For all I know, this may be true. After all, it is insanely difficult to become a hall-of-fame athlete if you aren’t completely dedicated to the process. Even if you’re an athlete and a father, it’s oftentimes too hard to become an “expert” in either category due to the sheer amount of time it takes to get to that level.
Personally, I’m okay with being extraordinary at a few of the things I do, rather than an expert at one thing. Why? Because I’m not a prodigy. I’m wasn’t some kid seen as the next great athlete or coach from the time I was two years old. Instead, I’m someone who thrives at doing the things I like to do, and I like to do multiple things.
Again, this expert talk might be true. It probably is. At the same time, I believe that one of the many reasons God put us here on this earth, together, is so that we can learn from one another. There are so many things to learn out there, and frankly, we’re not going to be around long enough to learn them all. If that is the case, then let’s spend the time we do have learning and teaching others about the things we love to learn and teach about.
If you’re into fitness, thinking that you might one day want to get into fitness, or fall somewhere in the middle, then you’ve come to the right place. This blog is not meant to serve as your only source of health and exercise knowledge. Instead, the words I write are meant to supplement you on your journey. They are meant to inspire you to become a better version of yourself. I don’t know everything there is to know, not even close. I do, however, think I know more than the average joe, and I know that I’m going to continue learning until the day I’m no longer passionate about doing so.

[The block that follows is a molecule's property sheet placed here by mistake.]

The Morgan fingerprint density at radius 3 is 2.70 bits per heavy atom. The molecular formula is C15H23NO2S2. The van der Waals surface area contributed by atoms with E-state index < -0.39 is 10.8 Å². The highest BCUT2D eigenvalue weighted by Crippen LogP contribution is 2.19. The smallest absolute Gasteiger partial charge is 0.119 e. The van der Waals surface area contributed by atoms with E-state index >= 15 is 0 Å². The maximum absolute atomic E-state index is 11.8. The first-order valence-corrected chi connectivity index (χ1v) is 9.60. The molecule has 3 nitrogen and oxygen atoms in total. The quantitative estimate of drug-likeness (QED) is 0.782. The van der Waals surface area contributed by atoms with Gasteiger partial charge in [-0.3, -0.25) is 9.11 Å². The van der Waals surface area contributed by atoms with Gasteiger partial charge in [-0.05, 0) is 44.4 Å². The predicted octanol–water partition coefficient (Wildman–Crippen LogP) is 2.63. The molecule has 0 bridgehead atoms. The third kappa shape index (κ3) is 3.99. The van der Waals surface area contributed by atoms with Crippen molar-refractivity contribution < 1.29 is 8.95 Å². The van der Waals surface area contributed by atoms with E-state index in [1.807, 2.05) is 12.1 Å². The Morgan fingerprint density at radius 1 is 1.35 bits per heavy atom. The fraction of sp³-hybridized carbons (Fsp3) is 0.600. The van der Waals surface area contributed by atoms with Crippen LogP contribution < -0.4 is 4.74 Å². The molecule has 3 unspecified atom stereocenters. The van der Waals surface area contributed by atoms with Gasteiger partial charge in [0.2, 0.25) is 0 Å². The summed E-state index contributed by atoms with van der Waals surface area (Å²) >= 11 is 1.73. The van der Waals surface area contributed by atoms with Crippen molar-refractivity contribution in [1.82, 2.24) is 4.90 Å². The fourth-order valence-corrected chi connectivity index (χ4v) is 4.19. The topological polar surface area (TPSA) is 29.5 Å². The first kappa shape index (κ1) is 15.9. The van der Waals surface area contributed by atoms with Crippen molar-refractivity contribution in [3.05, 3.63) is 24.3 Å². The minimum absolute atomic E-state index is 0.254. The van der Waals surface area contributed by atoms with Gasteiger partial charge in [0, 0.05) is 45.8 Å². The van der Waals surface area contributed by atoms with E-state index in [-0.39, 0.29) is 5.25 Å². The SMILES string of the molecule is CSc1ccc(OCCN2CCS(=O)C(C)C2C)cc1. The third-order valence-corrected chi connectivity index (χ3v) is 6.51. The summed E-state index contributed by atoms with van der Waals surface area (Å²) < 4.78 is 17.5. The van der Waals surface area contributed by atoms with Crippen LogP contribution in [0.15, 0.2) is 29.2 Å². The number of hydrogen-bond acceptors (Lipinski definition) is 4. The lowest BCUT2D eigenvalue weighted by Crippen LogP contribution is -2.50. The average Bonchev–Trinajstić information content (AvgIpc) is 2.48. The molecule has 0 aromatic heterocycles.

Are you going to agree with everything I write? I doubt it. Are you going to listen to everything I have to say? Probably not. But if this blog can help just one person get to where they want to be, that will be enough.
Be that one person. Let’s take this journey of learning and teaching together and see where it gets us. For all we know, it might just be what we need to help us both reach our dreams.
Frankie Reynolds is a copywriter for Compulse Integrated Marketing and a NASM-certified personal trainer. He is also a CrossFit Level 1 trainer. For more tips on how to better your health, feel free to reach out to him at firstname.lastname@example.org.